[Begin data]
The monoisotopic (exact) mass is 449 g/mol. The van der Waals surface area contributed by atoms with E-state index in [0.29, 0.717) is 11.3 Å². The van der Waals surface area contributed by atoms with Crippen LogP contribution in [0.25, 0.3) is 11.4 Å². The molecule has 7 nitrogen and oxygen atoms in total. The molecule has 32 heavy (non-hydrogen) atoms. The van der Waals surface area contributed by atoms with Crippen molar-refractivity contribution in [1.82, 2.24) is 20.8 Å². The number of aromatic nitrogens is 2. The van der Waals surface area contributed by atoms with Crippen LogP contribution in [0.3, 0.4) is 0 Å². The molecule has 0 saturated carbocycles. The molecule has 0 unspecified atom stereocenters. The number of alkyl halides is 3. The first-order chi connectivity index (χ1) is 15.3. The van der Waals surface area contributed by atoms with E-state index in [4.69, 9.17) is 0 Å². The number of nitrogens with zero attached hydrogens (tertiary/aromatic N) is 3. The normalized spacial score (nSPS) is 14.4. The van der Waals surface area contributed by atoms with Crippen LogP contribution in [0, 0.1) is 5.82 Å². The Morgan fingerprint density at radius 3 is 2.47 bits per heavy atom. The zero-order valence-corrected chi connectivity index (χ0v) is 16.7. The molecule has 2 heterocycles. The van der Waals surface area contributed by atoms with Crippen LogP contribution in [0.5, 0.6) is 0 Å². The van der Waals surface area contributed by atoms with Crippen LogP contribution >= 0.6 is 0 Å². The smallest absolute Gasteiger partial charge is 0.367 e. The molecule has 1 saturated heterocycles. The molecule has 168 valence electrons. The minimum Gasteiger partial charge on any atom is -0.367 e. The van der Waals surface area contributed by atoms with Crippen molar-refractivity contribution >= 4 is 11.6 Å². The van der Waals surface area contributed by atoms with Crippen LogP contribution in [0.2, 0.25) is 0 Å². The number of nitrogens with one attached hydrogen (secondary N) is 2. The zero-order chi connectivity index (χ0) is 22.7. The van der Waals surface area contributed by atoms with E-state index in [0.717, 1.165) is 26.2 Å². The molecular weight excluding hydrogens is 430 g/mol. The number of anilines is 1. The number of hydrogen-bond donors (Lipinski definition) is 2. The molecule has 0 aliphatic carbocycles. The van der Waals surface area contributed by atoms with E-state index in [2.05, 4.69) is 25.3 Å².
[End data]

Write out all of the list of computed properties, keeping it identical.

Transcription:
The monoisotopic (exact) mass is 449 g/mol. The van der Waals surface area contributed by atoms with E-state index in [0.29, 0.717) is 11.3 Å². The van der Waals surface area contributed by atoms with Crippen LogP contribution in [0.25, 0.3) is 11.4 Å². The molecule has 7 nitrogen and oxygen atoms in total. The molecule has 32 heavy (non-hydrogen) atoms. The van der Waals surface area contributed by atoms with Crippen molar-refractivity contribution in [1.82, 2.24) is 20.8 Å². The number of aromatic nitrogens is 2. The van der Waals surface area contributed by atoms with Crippen LogP contribution in [0.3, 0.4) is 0 Å². The molecule has 0 saturated carbocycles. The molecule has 0 unspecified atom stereocenters. The number of alkyl halides is 3. The first-order chi connectivity index (χ1) is 15.3. The van der Waals surface area contributed by atoms with E-state index in [4.69, 9.17) is 0 Å². The number of nitrogens with zero attached hydrogens (tertiary/aromatic N) is 3. The normalized spacial score (nSPS) is 14.4. The van der Waals surface area contributed by atoms with Crippen LogP contribution in [0, 0.1) is 5.82 Å². The Morgan fingerprint density at radius 3 is 2.47 bits per heavy atom. The zero-order valence-corrected chi connectivity index (χ0v) is 16.7. The molecule has 2 heterocycles. The van der Waals surface area contributed by atoms with Crippen LogP contribution in [0.5, 0.6) is 0 Å². The van der Waals surface area contributed by atoms with Crippen LogP contribution >= 0.6 is 0 Å². The smallest absolute Gasteiger partial charge is 0.367 e. The molecule has 1 saturated heterocycles. The molecule has 168 valence electrons. The minimum Gasteiger partial charge on any atom is -0.367 e. The van der Waals surface area contributed by atoms with Crippen molar-refractivity contribution >= 4 is 11.6 Å². The van der Waals surface area contributed by atoms with Crippen LogP contribution in [0.2, 0.25) is 0 Å². The number of nitrogens with one attached hydrogen (secondary N) is 2. The zero-order chi connectivity index (χ0) is 22.7. The van der Waals surface area contributed by atoms with E-state index in [0.717, 1.165) is 26.2 Å². The molecular weight excluding hydrogens is 430 g/mol. The number of anilines is 1. The number of hydrogen-bond donors (Lipinski definition) is 2. The molecule has 0 aliphatic carbocycles. The van der Waals surface area contributed by atoms with E-state index in [2.05, 4.69) is 25.3 Å².